Welcome to Italian-American Week, when we’re taking a bit of a break from our usual stories to focus on the important stuff: red sauce, stuffed pasta, porchetta and the chefs and home cooks making it all happen.
The term “Little Italy” can evoke images of busy streets lined with gimmicky, tourist-filled restaurants, complete with menu-pushing waiters outside the front door and Italian flags waving wherever possible. Throw in a paper placemat that doubles as a map of the boot-shaped country (featuring multiple comical misspellings) and you know the types of places that we’re talking about. The fact is, however, that there are still plenty of neighborhoods in the country that have stood the test of time — and often gentrification — and stayed true to their Italian heritage. And nowhere is this more evident than in their longstanding restaurants, cafés, delis and bakeries. Here is a guide to seven such neighborhoods.
1. Philadelphia: Bella Vista
The City of Brotherly Love is often associated with Italian cuisine as a result of Marc Vetri’s cooking (and world-class eponymous restaurant), but it’s Bella Vista in South Philly that’s most identifiable with the city’s Italian-American heritage. The neighborhood includes the expansive 9th Street Italian Market, which is home to establishments selling some of the country’s best cheeses (75-year-old Di Bruno Bros.), sandwiches (Paesano’s) and meats (85-year-old Cappuccio’s). After browsing all it has to offer — and stopping by for chestnuts roasted street-side in the winter — head to celebrity hangout Ralph’s, officially recognized as the oldest Italian restaurant in the country.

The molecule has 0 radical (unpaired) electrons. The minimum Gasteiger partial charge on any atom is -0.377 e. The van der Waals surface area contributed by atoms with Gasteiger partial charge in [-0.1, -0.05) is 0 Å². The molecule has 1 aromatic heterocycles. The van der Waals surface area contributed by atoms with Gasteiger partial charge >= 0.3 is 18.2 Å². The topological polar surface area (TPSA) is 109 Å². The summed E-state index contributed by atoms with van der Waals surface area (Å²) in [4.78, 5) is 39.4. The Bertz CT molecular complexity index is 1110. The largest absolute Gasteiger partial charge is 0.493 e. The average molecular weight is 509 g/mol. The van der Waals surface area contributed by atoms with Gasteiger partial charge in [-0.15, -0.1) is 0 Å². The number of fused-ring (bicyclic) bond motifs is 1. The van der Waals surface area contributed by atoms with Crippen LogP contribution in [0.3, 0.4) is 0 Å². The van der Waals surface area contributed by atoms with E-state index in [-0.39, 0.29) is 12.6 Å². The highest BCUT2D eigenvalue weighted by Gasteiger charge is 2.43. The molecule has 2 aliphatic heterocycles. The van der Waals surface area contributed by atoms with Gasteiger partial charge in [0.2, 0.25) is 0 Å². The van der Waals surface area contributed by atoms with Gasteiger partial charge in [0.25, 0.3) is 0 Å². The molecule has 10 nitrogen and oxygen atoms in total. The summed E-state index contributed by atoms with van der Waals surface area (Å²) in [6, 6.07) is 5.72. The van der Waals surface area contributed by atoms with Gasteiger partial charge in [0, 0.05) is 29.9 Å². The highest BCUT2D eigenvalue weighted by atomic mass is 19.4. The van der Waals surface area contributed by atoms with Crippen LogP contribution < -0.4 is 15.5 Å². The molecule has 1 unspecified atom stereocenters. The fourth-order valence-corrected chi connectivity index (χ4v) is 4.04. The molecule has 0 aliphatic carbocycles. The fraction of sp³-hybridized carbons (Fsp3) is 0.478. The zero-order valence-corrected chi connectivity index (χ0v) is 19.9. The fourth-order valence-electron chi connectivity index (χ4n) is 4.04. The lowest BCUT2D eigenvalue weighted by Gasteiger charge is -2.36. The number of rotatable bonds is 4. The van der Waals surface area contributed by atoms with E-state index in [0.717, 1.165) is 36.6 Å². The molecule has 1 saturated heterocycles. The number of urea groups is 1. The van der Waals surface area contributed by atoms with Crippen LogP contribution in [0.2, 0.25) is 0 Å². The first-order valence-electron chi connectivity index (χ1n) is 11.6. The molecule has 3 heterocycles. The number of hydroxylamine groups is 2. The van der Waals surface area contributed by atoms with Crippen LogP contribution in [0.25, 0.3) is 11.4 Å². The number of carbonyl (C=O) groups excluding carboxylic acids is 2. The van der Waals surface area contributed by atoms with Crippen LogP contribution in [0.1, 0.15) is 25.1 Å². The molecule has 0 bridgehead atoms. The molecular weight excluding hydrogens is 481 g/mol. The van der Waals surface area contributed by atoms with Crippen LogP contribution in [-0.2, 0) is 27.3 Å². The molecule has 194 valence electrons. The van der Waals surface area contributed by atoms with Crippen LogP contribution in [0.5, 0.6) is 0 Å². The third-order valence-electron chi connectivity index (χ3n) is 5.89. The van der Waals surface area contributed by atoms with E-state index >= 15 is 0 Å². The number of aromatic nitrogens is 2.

2. San Diego: Little Italy
The Little Italy Association of San Diego is the only district-management corporation of its kind in any such neighborhood in the U.S. Yes, the city takes its Little Italy seriously. Originally a major hub of the tuna-fishing industry, the scenic region now has an active downtown presence, thanks in large part to the countless Italian restaurants, retail shops and art galleries that line its streets. There are frequent festivals — October’s Fiesta is the largest Italian festival outside of New York City — and a weekly Italian farmers’ market on Saturdays, Little Italy Mercato, that highlights fresh fish, vegetables, fruit and pastries. Go for shared plates at the contemporary Bencotto or for a more intimate experience at pasta specialists Buon Appetito, and be sure to end the evening with superb gelato at Pappalecco.
3. Boston: North End
Boston’s oldest residential neighborhood has been known as the city’s Little Italy for more than a century. Around 100 restaurants and bakeries are packed into the relatively small waterfront community, where both tourists and locals flock to Hanover Street and to establishments like La Famiglia Giorgio’s for family-style portions and Giacomo’s Ristorante (prepare to wait) for authentic classics. Pizza aficionados take solace in the brick-oven pies served at the original location of Regina Pizzeria, which opened in 1926, while coffee geeks must hit up Caffé Vittoria. Of course, no trip to North End is complete without braving the lines at Mike’s Pastry or Modern Pastry for cannoli, biscotti, cookies and cheesecake. This August’s 96th annual Feast of All Feasts, celebrating Saint Anthony, will feature parades, live entertainment and no fewer than 100 pushcarts serving Italian street foods.